4 Takeaways from the Leadership Spotlight


Employees are always watching their leaders. Intentional leaders realize this and understand the takeaways from the leadership spotlight. Here’s what I mean.

I was standing before a group of managers and supervisors with whom I’d been meeting monthly for exactly one year. Each month we explored foundational leadership concepts that too often get overlooked, underestimated, or disregarded completely. On this, our 12th session together, I began our group discussion with a simple question.

“So, it’s been a year,” I stated flatly. “How are you different today, as a leader, than you were one year ago?”

The question caught the group unprepared. Participants immediately saw the need to inspect their fingernails or the ceiling tiles. None seemed willing to make eye contact. So I just waited.

Eventually, a couple of them ratcheted up the courage to offer some over-simplified self-evaluations like: “Well, I think I’m a better listener,” or “I’ve been trying to get to know my followers better.”


It was then that one of the younger members of the group spoke up. This young man, in his late 20s, had been in his first supervisory role for less than three years. Quiet by nature, I was surprised to hear him speak up voluntarily.

“I’m different in every way,” he began. “Phil, a year ago in our first session you said something that caught my attention. You stated that as a supervisor — as a leader — our actions and attitudes are always in the spotlight, always being scrutinized. I knew that was true — over the years I’d watched my supervisor closely. I watched the way he talked and the way he reacted under pressure. I studied his body language, facial expressions, and voice inflection. I learned who and what he liked — and who and what he didn’t. Along the way I mentally processed those observations, interpreting them based on my past experiences, assumptions, and perceptions.

But, Phil, I’ve got to admit, before that day I had never considered that someone might be doing the same to me. I thought of myself as just one of the guys. I now realize that’s not how they saw me. I was their leader, or at least they expected me to be. It finally dawned on me that others were watching and studying me. It’s me that’s in the spotlight. 

As a result, literally every day since that first session I’ve worked to consciously choose what I would do or say, or how I would act or react to various situations, understanding the spotlight is on me and everyone is watching.”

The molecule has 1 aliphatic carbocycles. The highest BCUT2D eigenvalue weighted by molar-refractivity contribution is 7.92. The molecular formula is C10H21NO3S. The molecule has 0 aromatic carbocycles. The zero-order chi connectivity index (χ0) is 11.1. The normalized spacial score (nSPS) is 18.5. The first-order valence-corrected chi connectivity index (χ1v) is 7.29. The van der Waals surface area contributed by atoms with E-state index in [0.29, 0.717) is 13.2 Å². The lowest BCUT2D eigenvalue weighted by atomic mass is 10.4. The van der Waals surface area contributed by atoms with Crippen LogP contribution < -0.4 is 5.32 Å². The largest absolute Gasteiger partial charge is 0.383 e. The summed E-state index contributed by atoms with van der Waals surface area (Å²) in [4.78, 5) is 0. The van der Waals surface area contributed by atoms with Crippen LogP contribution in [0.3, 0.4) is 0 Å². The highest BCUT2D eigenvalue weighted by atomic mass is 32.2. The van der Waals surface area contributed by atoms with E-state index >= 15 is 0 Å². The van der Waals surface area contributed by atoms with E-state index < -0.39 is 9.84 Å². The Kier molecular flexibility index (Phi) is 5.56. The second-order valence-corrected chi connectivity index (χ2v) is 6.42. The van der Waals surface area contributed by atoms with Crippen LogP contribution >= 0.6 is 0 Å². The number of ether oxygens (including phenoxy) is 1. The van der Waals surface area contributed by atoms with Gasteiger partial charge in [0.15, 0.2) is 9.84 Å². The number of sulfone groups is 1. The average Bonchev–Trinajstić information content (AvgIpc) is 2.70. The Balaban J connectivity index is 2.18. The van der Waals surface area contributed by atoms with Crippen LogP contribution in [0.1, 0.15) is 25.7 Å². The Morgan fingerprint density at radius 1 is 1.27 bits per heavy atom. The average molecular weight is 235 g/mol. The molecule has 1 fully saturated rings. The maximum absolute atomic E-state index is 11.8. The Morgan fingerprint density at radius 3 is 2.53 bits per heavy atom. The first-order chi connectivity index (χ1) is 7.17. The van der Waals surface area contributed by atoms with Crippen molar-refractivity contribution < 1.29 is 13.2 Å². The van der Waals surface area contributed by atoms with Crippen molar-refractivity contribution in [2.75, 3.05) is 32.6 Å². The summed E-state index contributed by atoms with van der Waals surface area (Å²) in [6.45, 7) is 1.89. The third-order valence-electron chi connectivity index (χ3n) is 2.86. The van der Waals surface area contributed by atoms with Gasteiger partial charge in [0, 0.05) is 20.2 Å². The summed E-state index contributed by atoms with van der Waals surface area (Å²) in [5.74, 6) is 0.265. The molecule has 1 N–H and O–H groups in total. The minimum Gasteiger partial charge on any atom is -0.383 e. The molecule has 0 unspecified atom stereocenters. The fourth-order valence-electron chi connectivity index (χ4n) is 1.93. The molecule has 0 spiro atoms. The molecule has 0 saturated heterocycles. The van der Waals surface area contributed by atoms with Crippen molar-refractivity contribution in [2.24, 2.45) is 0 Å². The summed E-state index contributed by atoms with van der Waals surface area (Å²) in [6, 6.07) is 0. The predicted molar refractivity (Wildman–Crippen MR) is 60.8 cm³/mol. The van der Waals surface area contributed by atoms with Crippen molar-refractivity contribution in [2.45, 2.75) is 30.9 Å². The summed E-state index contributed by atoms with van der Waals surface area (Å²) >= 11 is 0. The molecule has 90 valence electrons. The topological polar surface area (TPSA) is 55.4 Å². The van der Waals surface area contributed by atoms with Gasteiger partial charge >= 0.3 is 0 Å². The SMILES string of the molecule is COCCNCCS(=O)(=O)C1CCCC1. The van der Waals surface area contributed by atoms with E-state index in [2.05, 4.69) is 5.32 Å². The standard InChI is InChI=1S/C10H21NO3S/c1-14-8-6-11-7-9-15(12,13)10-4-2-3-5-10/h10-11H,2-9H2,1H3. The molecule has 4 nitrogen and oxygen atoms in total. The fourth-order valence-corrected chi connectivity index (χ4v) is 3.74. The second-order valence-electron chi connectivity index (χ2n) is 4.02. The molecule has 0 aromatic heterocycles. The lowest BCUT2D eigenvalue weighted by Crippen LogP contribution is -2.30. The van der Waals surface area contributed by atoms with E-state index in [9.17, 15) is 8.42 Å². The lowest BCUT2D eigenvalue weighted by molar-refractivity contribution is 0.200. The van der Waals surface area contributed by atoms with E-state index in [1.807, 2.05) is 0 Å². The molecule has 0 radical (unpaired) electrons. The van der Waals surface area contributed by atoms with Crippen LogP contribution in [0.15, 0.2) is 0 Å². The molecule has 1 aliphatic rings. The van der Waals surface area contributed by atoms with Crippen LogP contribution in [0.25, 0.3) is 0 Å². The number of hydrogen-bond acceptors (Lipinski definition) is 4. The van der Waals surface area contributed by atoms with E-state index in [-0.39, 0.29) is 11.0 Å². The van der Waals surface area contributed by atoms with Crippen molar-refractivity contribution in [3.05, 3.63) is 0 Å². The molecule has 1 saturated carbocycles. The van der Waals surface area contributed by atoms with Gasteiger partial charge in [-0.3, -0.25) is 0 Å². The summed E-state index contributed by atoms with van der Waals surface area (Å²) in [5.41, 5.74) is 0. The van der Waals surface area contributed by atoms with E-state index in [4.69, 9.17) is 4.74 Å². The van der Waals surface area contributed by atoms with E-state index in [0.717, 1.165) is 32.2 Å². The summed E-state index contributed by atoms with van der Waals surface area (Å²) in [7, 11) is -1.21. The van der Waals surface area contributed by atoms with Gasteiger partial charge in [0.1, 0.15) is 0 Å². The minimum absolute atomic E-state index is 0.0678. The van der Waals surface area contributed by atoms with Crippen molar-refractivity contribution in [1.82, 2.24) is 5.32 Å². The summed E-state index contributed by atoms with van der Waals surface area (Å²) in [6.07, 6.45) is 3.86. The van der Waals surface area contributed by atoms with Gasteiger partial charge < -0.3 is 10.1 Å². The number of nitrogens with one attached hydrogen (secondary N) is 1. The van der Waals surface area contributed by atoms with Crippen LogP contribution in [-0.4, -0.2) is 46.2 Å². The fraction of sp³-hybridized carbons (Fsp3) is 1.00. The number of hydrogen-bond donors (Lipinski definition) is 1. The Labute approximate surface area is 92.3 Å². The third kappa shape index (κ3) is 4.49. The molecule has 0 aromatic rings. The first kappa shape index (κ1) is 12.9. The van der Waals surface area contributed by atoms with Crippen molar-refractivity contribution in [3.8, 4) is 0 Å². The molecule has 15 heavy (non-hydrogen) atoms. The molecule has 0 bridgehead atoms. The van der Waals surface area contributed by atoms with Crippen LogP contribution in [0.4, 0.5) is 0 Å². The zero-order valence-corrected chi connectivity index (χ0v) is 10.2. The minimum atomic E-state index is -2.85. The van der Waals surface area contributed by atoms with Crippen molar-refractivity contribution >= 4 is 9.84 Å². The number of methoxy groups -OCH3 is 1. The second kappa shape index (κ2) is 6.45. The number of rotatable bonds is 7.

I couldn’t have been more proud. One of my leadership training participants had come to realize that the best leadership is intentional, not accidental. Employees will always be watching. With that in mind, leaders ought to choose their actions and words carefully, remembering the leadership spotlight is bright, forever illuminating, and quite unforgiving.

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This young leader’s discovery underscores several critical takeaways from time in the leadership spotlight:

  • Self-awareness is crucial: Leaders must continually assess how they are perceived by others, understanding that every action can influence their team’s morale and performance.
  • Leadership requires intentionality: Effective leadership is not about accidental successes but about making deliberate choices that align with clear objectives and values.
  • Continuous improvement is essential: Leaders should embrace the journey of personal and professional growth, always seeking to enhance their skills and understanding of their role.
  • Realizations propel growth: Sometimes, a simple yet profound realization can pivot a leader’s approach, leading to significant personal and professional development.

reflecting on YOUR approach LEADERSHIP

And if this story has you inspecting your personal leadership approach instead of your fingernails or the ceiling tiles, consider these questions for an even deeper evaluation.

  1. How has your perception of yourself as a leader changed in light of understanding how others—your team, peers, and superiors—view and respond to your actions and leadership style?
  2. What intentional changes have you implemented in your leadership practices over the past year to positively influence and respond to the constant observation from your team?

What about you — what do you find most difficult about working in the leadership spotlight? What are your best ideas for managing the constant scrutiny? What leadership takeaways have you uncovered? I would love to hear your thoughts on this.

Phillip Van Hooser

Phillip Van Hooser, CSP, CPAE, Founder & Chair, Van Hooser Leadership. A seasoned leadership expert, keynote speaker, and author, Phillip Van Hooser is passionate about developing intentional leaders who can effectively engage and empower their employees to deliver powerful results. His most recent book is “Earning The Right To Be Heard," a primer for creating greater influence and opportunities. Connect with Phil on LinkedIn.


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